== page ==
Talking Up Downtown: Maggie Siena

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Principal of P.S. 150 and future principal of the Peck Slip School

Maggie Siena is taking the job as the new Peck Slip School’s principal starting in fall 2012, when it opens at its incubation site at the Tweed Courthouse. But Siena is no stranger to Lower Manhattan schools—she has been the principal at P.S. 150 on Greenwich Street for the last six years. In her new post, Siena will not only be responsible for a school in its earliest stages, she will be transitioning the students and staff from the incubation site to the brand-new school building in 2014.
Siena sat down with Our Town Downtown to discuss what she has done at P.S. 150, what she’ll miss the most and what she looks forward to at Peck Slip.

Why did you decide to leave P.S. 150 after six years?
It really wasn’t a matter of deciding to leave; it was a matter of moving on to another project. As a matter of fact, if it would have come my way in another two years, I would have done it then and been just as happy. It was just an opportunity I couldn’t pass up.

What were some of your biggest challenges and accomplishments as P.S. 150’s principal?
It’s always challenging to come into a school that is functioning really well and has a strong school culture and be the new leader. You want to make sure you keep the very best qualities of a school when you step into those leadership shoes. In many ways, that was my biggest challenge. For accomplishments, it’s really hard to say because a school is such a collaborative project. I am really proud to have worked with the staff here to build a strong social and emotional curriculum.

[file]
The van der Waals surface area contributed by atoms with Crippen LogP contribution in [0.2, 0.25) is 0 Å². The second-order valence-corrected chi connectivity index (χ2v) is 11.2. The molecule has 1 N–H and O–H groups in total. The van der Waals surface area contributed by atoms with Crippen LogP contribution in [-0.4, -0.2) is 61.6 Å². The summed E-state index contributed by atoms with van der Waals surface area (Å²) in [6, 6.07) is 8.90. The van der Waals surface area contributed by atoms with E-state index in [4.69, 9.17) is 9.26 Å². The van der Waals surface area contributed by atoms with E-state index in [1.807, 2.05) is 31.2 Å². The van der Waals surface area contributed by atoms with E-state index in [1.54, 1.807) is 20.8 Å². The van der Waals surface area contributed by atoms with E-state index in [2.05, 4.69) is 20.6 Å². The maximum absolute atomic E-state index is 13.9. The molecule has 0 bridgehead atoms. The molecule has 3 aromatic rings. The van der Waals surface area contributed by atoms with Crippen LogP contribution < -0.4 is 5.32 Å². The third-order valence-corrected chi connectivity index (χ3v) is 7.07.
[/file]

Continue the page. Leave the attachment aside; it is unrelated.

One thing I feel personally proud of is the work to improve the facilities of the school. It was pretty clear that windows needed to be replaced—they were Plexiglas and from the 1970s—and it took a lot of work with a lot of different people. Getting Internet connectivity improved, getting a door put into the media center, renovating the music center—all over the last six years. Everything takes a lot of time and a lot of determination and that’s something I learned here.

What will be the most difficult part about leaving P.S. 150?
Because this is such a small school, I get to know members of the community very well and get to know the kids, their brothers and sisters, families and babysitters. I’m impressed how well our staff knows the community. It’s a special thing to watch kids growing from kindergarten to 5th grade.
One of the kids is writing a persuasive piece on why I shouldn’t leave P.S. 150. Other kids have given me hugs and expressed that they are sad I am leaving. But children are resilient and I know they’ll be just fine here.

What are some of your plans for the Peck Slip School?